On One Hand

October 21, 2004

Today’s Thoughts:

Filed under: Uncategorized — ononehand @ 7:36 pm

The known health benefits of Green Tea are piling up, from antioxidant to immune-booster to sweet-breath-for-days to stronger teeth and on and on. But studies contradict on how much you need to drink to achieve the maximum effect. I’ve seen reports of anywhere between three and ten cups a day being ideal. Ten is a lot! The important compounds get into the tea by leaching out of the bag and into the water, released by heat. When they leach out, they get diluted. So, here’s the question: if the tea is so good for you, why doesn’t anyone just eat the leaves? Could eating the whole undiluted tea bag equal the antioxidant value of ten cups a day? I’d be up for it if it turns out to be true. Just place the whole bag on your tongue and gulp it all down with a big swig of water. I’ve done it before on a dare, I know I can do it, especially if the bag is cut into two or three parts. I looked the question up online, and found no answer. Why hasn’t anyone ever thought of this?

In my creative writing class, someone is staring at me every time I look up. Everyone in the class arranges the seats into a circle so we’re facing each other, but that doesn’t require people to stare directly at my face, which they do. And I’m talking about people from every direction – far left, far right, diagonal – not just those directly across from me. I’ll look around the room and catch one or two suddenly looking away, watch someone blink and play it cool as if they weren’t staring, or, on occasion, I’ll look at a person while he or she stares right back at me unfazed.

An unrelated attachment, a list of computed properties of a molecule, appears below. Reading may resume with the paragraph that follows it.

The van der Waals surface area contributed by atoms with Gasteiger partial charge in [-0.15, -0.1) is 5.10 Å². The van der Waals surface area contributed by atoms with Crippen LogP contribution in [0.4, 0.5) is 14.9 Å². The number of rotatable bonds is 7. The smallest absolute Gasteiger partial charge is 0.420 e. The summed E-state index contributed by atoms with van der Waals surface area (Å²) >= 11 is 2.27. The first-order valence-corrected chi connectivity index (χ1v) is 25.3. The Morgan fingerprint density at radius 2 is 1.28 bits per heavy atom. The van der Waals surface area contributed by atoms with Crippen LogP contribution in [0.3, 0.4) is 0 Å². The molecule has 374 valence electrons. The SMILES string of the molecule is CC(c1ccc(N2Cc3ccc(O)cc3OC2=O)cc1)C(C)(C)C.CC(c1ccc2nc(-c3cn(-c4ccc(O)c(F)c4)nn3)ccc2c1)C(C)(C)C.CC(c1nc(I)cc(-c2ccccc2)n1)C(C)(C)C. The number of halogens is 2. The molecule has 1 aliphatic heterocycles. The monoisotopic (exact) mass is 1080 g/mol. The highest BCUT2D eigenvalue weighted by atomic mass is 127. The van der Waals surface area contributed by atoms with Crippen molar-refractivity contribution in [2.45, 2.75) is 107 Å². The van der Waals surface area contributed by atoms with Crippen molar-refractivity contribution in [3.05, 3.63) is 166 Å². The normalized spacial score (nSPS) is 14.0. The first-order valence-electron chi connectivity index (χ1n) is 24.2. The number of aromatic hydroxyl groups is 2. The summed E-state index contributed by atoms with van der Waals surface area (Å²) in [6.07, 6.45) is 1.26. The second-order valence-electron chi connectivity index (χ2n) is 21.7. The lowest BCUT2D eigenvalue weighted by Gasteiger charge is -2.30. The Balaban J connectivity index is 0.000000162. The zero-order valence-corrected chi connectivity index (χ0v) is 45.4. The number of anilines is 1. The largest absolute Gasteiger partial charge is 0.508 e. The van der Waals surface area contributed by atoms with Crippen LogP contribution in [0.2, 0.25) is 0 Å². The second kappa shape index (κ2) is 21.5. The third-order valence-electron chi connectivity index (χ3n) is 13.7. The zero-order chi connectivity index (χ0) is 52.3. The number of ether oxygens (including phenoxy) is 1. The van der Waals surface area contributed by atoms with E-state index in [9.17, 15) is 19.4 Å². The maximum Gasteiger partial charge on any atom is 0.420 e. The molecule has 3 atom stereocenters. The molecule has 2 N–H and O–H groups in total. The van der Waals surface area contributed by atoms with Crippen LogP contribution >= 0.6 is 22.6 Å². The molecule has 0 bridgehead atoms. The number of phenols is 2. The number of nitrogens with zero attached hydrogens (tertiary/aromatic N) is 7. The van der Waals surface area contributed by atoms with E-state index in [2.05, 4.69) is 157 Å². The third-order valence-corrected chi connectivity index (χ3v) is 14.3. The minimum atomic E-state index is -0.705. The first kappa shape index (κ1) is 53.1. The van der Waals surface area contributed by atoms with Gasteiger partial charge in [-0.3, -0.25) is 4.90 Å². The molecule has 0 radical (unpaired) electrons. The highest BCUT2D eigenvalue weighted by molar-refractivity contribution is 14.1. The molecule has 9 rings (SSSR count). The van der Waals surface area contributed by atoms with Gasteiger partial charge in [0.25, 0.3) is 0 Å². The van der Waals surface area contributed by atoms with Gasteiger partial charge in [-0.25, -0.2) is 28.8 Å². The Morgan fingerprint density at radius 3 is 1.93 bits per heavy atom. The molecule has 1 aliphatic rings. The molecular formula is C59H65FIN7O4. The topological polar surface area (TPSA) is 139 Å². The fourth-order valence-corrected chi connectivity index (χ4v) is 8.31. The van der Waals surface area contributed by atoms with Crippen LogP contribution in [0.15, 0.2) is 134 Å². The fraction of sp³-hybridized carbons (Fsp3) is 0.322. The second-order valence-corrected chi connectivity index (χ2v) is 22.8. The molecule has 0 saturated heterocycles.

I know I am one to stare at people, observing faces, wondering what I can determine from looks: I try to guess anything from sun sign to personality to childhood struggles. I have a genuine staring problem. Like my classmates, I usually look away when I’m caught, and sometimes don’t look away.
Perhaps these people stare because are all just like me and I stare. That would mean I found a class that attracts the same psychodemographic group that I belong to. Perhaps they all just think I’m cute. Or perhaps I’m just odd to look at.

I burnt the top of my mouth on hot tea. It didn’t hurt that bad, so I didn’t think much of it until I felt tiny bits of skin peeling off the roof of my mouth during class. Now I have something that feels sort of like a scab there only it’s softer. Thank God the tissue inside your mouth grows and heals so fast, and this will probably be gone tomorrow.

When I was a kid, I was a science fiction fanatic. I liked science fiction books because I thought they would come true, and regardless if the portrayed fate of humanity was positive or negative, I wanted it to come true. I longed to live four hundred years from now, living in some mile-high skyscraper or zipping across space at a relativistic speed.